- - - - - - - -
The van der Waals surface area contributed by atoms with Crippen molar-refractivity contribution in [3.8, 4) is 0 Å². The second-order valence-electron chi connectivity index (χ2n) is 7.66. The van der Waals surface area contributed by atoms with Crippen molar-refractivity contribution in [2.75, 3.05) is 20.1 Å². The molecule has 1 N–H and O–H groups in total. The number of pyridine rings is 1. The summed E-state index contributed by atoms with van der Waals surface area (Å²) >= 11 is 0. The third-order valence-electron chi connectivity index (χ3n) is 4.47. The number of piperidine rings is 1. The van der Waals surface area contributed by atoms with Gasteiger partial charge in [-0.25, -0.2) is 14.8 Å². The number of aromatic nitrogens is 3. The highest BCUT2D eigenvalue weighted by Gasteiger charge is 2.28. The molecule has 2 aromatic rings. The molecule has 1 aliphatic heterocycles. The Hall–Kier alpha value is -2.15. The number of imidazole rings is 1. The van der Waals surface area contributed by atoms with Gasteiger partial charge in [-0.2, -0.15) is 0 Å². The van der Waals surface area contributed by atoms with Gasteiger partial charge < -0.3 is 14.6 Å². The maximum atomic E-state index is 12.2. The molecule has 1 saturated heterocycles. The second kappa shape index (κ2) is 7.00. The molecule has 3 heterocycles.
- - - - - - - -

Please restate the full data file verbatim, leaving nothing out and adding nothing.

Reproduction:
The van der Waals surface area contributed by atoms with Crippen molar-refractivity contribution in [3.8, 4) is 0 Å². The second-order valence-electron chi connectivity index (χ2n) is 7.66. The van der Waals surface area contributed by atoms with Crippen molar-refractivity contribution in [2.75, 3.05) is 20.1 Å². The molecule has 1 N–H and O–H groups in total. The number of pyridine rings is 1. The summed E-state index contributed by atoms with van der Waals surface area (Å²) >= 11 is 0. The third-order valence-electron chi connectivity index (χ3n) is 4.47. The number of piperidine rings is 1. The van der Waals surface area contributed by atoms with Gasteiger partial charge in [-0.25, -0.2) is 14.8 Å². The number of aromatic nitrogens is 3. The highest BCUT2D eigenvalue weighted by Gasteiger charge is 2.28. The molecule has 2 aromatic rings. The molecule has 1 aliphatic heterocycles. The Hall–Kier alpha value is -2.15. The number of imidazole rings is 1. The van der Waals surface area contributed by atoms with Gasteiger partial charge in [-0.2, -0.15) is 0 Å². The van der Waals surface area contributed by atoms with Gasteiger partial charge < -0.3 is 14.6 Å². The maximum atomic E-state index is 12.2. The molecule has 1 saturated heterocycles. The second kappa shape index (κ2) is 7.00. The molecule has 3 heterocycles.